Though we both split our time between Hong Kong and Singapore, we still find it difficult to advise APAC and Global HR Heads when asked, “Where should I put this role?” or “Is there a preferred location for top talent?” It is often a personal preference, and it can depend on a number of key factors that have nothing to do with the actual job, such as the availability/ affordability of schooling, housing and general quality of life. There are the clichés of Hong Kong as the ‘New York of Asia,’ with Singapore being the more family friendly option, but this only scratches the surface. In the following article, we’ll take a closer look at the factors to consider when choosing between these two traditional Asian hubs.

What do the Numbers Say?

In March Singapore jumped to the top of the Economist Intelligence Unit’s (EIU) ranking as the most expensive city in the world. Incomes are rising, but increasing outgoings in the form of surging living costs may even the score. According to ChapmanCG CEO, Matthew Chapman, “These days, the salaries in Singapore and Hong Kong are almost even – Singapore may have even snuck ahead, on average. This is a far cry from a decade ago when HK paid significantly more than Singapore.” He continued, “The cost of living in both locations is roughly similar, although in central HK housing costs far exceed those of the most central locations in Singapore. But since Greater HK has more land mass than Singapore, the one advantage it has is that it’s possible to get further out of the madness and therefore save money.”

Where is the Talent?

Both port cities have strong pools of regional HR talent in both generalist and functional roles. Hong Kong is always perceived as a banking and financial services hub, but it’s interesting that more than half of ChapmanCG’s HR work in Hong Kong is actually outside of the finance sector. Other key industries for us there include professional services, fast moving consumer goods and industrial sectors. With the exceptions of financial services, retail, sourcing and professional services, the volume of Regional HQ offices in HK can actually feel more limited than the options in Singapore.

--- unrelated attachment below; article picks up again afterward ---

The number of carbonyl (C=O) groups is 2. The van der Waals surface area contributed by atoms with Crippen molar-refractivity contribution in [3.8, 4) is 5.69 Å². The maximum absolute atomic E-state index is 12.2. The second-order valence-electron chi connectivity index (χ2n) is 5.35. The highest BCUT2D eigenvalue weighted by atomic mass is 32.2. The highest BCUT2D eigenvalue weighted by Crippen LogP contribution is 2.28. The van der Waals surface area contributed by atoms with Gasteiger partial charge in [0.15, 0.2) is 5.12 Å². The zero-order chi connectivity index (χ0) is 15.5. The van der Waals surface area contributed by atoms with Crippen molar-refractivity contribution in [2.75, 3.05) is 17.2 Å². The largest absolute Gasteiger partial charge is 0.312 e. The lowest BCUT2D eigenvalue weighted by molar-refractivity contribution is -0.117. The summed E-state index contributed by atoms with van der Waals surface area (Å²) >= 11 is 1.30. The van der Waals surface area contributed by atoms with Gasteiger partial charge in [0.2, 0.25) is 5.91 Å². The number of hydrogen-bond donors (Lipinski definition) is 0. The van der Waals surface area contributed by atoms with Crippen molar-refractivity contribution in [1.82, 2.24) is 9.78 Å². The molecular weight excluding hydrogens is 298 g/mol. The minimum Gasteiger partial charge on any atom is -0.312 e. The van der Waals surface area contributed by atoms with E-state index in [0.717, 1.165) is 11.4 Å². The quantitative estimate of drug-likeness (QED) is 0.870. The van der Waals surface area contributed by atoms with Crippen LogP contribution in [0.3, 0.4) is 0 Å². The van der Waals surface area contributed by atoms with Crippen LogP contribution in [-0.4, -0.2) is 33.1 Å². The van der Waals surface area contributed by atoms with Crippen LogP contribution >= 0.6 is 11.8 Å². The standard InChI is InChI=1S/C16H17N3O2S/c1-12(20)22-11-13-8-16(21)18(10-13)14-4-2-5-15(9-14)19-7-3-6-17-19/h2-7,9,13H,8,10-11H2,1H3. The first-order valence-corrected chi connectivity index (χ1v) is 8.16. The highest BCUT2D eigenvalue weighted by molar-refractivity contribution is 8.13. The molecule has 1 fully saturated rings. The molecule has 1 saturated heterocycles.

It has been interesting over the last two years that we have also seen a number of North Asia and Greater China roles being moved out of Hong Kong and into China. Some of this movement is due to a shortage of talent in Hong Kong, but most of the moves indicate the sheer scale of business in China. We are also noticing a North/South divide, where North Asia tends to veer toward China or HK as a base, while South Asia generally falls within Singapore.

Best for Doing Business

Both environments are extremely business friendly and have low tax rates. Various government initiatives in Singapore over the last few years have established a media hub, a pharmaceutical hub and continued pull for regional headquarters to be based in Singapore. In global surveys on ‘ease of doing business,’ Singapore always ranks highly, in part because setting up a company here is relatively easy, and government support is readily available. In Chapman’s opinion, “If you’re a multinational and want to access the Greater China market, from a talent and ‘ease of travel’ perspective, HK will be superior to Singapore. That said, we have seen Singapore ‘winning’ more regional and global roles than HK for some time, and many of these have China underneath them.”

The Verdict?

We’re not sure there is one. Both Hong Kong and Singapore can provide fantastic professional opportunities and have a lot to offer in terms of culture and valuable work and life experience. In the words of Matt Chapman, “Hong Kong wins points due to its vibrancy, beautiful hills and harbour, edginess, and if you’re in the finance world, perhaps its slightly greater epicentre than Singapore. Singapore wins out on its ease of living, relative affordability and its business friendly environment. The bottom line is, it really depends on what you are looking for.” We believe that companies taking a more fluid approach to regional roles will be the ones able to attract and retain the best. Once you have a top regional HR talent, look at where that individual can offer and gain valuable experience and make it happen.